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Trump says some states aren't in jeopardy from the virus, denies saying it would go away by April



President Donald Trump made yet another series of inaccurate or misleading claims at a coronavirus briefing on Friday.

He incorrectly asserted that some states are not in jeopardy from the virus, incorrectly suggested that his February claims that the virus would simply go away have been proved correct, incorrectly suggested again that nobody could have foreseen the pandemic crisis and again made medical claims not supported by solid evidence.

States without stay-at-home orders are 'not in jeopardy'

Despite recent support from members of his coronavirus task force for a nationwide stay-at-home order, Trump said he'd "leave it up to the governors." As justification for this decision, Trump claimed the states currently without stay-at-home orders are "not in jeopardy."

Facts First: It's not true that the nine states without active stay-at-home orders at the time of the President's remarks are "not in jeopardy" or at risk from the coronavirus. Though they are not current "hot spots" for the virus, all of them were dealing with at least 100 reported cases as of Friday, and a third of them had more than 1,000 cases.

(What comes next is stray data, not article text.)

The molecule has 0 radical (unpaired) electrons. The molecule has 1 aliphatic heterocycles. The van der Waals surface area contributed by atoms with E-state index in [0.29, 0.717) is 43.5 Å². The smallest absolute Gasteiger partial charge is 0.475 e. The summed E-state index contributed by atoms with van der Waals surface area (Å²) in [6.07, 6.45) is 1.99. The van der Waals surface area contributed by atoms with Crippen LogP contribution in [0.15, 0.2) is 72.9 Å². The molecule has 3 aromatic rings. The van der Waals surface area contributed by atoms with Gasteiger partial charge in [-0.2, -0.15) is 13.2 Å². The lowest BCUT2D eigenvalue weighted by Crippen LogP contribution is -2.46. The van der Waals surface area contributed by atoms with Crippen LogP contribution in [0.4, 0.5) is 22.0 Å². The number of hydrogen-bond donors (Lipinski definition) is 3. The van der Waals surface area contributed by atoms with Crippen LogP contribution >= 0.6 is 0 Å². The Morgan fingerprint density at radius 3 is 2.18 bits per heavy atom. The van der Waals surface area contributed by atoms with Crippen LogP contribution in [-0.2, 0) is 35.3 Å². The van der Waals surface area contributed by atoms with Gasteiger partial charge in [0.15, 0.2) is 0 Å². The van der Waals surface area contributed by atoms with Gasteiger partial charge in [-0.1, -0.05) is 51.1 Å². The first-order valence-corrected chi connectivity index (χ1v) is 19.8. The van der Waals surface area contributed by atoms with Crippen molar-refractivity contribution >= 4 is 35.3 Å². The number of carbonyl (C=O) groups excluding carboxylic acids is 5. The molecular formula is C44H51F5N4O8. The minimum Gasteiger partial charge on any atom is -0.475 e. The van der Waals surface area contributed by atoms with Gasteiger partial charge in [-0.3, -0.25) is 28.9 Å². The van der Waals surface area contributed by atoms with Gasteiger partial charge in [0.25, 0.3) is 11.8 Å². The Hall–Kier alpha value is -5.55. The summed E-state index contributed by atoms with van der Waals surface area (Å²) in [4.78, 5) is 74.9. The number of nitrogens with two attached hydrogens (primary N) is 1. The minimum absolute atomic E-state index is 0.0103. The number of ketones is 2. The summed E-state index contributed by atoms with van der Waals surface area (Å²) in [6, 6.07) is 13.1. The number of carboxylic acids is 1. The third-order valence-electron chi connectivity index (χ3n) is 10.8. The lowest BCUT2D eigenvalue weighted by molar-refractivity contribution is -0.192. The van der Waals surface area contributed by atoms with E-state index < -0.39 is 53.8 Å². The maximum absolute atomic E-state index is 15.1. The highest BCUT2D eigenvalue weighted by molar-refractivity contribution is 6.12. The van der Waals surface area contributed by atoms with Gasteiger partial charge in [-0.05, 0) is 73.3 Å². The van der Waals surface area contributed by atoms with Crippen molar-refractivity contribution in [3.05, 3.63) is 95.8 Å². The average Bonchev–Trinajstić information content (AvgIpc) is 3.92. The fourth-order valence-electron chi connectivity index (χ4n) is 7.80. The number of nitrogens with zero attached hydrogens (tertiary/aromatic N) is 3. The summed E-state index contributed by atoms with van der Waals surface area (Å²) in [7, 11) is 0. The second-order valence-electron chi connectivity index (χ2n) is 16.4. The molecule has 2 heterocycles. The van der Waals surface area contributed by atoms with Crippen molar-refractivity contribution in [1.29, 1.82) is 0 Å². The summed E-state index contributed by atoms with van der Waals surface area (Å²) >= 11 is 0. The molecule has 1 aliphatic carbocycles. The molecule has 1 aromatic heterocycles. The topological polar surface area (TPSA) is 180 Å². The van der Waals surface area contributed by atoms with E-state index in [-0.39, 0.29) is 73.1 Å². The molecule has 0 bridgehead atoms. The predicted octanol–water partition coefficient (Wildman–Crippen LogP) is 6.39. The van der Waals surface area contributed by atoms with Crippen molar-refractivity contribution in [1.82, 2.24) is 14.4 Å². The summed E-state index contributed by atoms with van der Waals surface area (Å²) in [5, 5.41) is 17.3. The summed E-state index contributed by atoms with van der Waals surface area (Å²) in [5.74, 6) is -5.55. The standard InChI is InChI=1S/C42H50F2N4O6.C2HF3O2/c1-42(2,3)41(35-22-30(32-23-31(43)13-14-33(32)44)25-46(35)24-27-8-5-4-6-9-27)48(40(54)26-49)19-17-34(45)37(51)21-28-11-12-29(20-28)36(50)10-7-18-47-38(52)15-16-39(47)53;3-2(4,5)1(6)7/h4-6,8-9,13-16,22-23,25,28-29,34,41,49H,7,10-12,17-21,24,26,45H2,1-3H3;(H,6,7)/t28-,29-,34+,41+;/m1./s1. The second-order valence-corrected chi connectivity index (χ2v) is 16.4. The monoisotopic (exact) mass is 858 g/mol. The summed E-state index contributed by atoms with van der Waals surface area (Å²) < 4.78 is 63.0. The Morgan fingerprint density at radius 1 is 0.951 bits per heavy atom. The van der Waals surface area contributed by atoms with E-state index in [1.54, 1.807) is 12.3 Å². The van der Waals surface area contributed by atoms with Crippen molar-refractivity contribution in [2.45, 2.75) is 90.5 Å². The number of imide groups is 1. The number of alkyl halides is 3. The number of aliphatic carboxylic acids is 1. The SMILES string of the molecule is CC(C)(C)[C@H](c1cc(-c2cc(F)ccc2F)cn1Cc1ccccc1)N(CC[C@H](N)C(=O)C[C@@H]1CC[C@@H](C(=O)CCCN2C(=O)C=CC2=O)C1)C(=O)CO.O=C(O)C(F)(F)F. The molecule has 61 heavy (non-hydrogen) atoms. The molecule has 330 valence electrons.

Missouri, South Carolina, Utah, Iowa, Arkansas, Nebraska, South Dakota, North Dakota and Wyoming did not have statewide stay-at-home orders in place as of Friday evening. Although South Dakota, North Dakota and Wyoming are among the five states with the least amount of cases in the US, South Carolina and Utah had 1,554 and 1,095 cases, respectively. Missouri's stay-at-home order goes into effect Monday. The state had at least 1,864 cases before Gov. Mike Parson issued the order Friday evening. Virus going away Reminded by CNN chief White House correspondent Jim Acosta that he had claimed the virus would go away, Trump said, "It is going to go away." Reminded that he had said it would go away in April, Trump said, "I didn't say a date. ... I said it's going away, and it is going away." Facts First: Trump never said the virus would go away by one specific day, but he did say repeatedly in February that he believed the virus would go away by or in the month of April -- calling April "a beautiful date to look forward to." (He qualified some of these claims with phrases like "I hope," "supposedly" and "we're not sure yet.") Also, it's misleading at best for Trump to suggest that what he said in February has been proved accurate. Trump did not mention then that thousands of Americans could die before the virus went away, nor that the country could have to implement drastic measures to try to slow the spread of the virus. Trump repeatedly suggested in February that he believed the virus would not exist in the United States by May. "You know in April, supposedly, it dies with the hotter weather. And that's a beautiful date to look forward to," he said in a Fox Business interview on February 10. "You know, a lot of people think that goes away in April with the heat -- as the heat comes in. Typically, that will go away in April," he told governors that same day. "Looks like by April, you know, in theory, when it gets a little warmer, it miraculously goes away. I hope that's true," he said at a New Hampshire campaign rally the same day. "There's a theory that, in April, when it gets warm -- historically, that has been able to kill the virus. So we don't know yet; we're not sure yet. But that's around the corner, so that'll be a great thing in China and other places," he told National Border Patrol Council members on February 14. The virus may go away in the United States at some point, but all evidence suggests it is still spreading widely. And experts warn that there could be a second wave of the virus in the US even after the immediate crisis is over. "#COVID19 won't go away. It'll infect the southern hemisphere as they winter and will want to come back to U.S. in fall," Dr. Scott Gottlieb, who formerly served as Trump's Food and Drug Administration commissioner, wrote on Twitter on Monday. "But we'll have a massive surveillance system by then, and I believe more than one drug to both prevent and treat infection. Our tool box will be very different." Details of coronavirus treatments Trump and Vice President Mike Pence both stumbled over medical details, and spread inaccurate information, while touting new coronavirus tests and potential treatments. Trump mentioned anti-malaria drugs that are being tested as potential treatments, saying that the clinical trials are "having some good results," even though public health officials say the results are months away. Moments later, Pence said the FDA had "approved" a new method to test for the coronavirus, even though the FDA only granted emergency authorization for the test, which requires a much lower standard. Facts First: Both comments overstate the medical realities a bit. For Trump, he has repeatedly touted and expressed unbridled optimism about the drugs, even without conclusive scientific data to back up his claims. For Pence, he oversold the FDA's confidence in the new Covid-19 test. In recent weeks, Trump has repeatedly touted two pharmaceuticals, chloroquine and the chemically similar hydroxychloroquine, as potential "game-changers" that could end the pandemic and save lives.

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